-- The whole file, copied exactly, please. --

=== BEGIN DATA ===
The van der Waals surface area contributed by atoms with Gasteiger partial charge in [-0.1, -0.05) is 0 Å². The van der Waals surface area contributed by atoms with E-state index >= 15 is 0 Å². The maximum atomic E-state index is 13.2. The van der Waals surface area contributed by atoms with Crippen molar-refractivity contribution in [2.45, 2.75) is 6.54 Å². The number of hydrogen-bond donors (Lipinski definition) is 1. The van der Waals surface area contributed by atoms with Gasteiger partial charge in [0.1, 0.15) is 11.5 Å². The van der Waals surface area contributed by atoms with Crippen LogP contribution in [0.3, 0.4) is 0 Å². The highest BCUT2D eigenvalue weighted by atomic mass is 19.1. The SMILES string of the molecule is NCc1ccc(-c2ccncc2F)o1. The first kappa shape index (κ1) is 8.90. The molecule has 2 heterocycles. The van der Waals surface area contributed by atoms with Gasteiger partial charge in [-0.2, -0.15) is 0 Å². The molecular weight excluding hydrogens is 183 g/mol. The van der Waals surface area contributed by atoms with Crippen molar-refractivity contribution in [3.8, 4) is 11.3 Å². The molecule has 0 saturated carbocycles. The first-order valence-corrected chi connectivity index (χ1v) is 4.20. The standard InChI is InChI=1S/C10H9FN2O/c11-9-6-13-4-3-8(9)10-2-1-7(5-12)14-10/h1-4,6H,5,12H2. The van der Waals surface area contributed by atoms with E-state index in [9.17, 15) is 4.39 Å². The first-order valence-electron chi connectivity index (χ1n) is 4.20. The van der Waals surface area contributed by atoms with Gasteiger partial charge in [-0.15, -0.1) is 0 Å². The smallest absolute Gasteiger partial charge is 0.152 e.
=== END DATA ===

The van der Waals surface area contributed by atoms with Gasteiger partial charge in [-0.1, -0.05) is 0 Å². The van der Waals surface area contributed by atoms with E-state index >= 15 is 0 Å². The maximum atomic E-state index is 13.2. The van der Waals surface area contributed by atoms with Crippen molar-refractivity contribution in [2.45, 2.75) is 6.54 Å². The number of hydrogen-bond donors (Lipinski definition) is 1. The van der Waals surface area contributed by atoms with Gasteiger partial charge in [0.1, 0.15) is 11.5 Å². The van der Waals surface area contributed by atoms with Crippen LogP contribution in [0.3, 0.4) is 0 Å². The highest BCUT2D eigenvalue weighted by atomic mass is 19.1. The SMILES string of the molecule is NCc1ccc(-c2ccncc2F)o1. The first kappa shape index (κ1) is 8.90. The molecule has 2 heterocycles. The van der Waals surface area contributed by atoms with Gasteiger partial charge in [-0.2, -0.15) is 0 Å². The molecular weight excluding hydrogens is 183 g/mol. The van der Waals surface area contributed by atoms with Crippen molar-refractivity contribution in [3.8, 4) is 11.3 Å². The molecule has 0 saturated carbocycles. The first-order valence-corrected chi connectivity index (χ1v) is 4.20. The standard InChI is InChI=1S/C10H9FN2O/c11-9-6-13-4-3-8(9)10-2-1-7(5-12)14-10/h1-4,6H,5,12H2. The van der Waals surface area contributed by atoms with E-state index in [9.17, 15) is 4.39 Å². The first-order valence-electron chi connectivity index (χ1n) is 4.20. The van der Waals surface area contributed by atoms with Gasteiger partial charge in [-0.15, -0.1) is 0 Å². The smallest absolute Gasteiger partial charge is 0.152 e.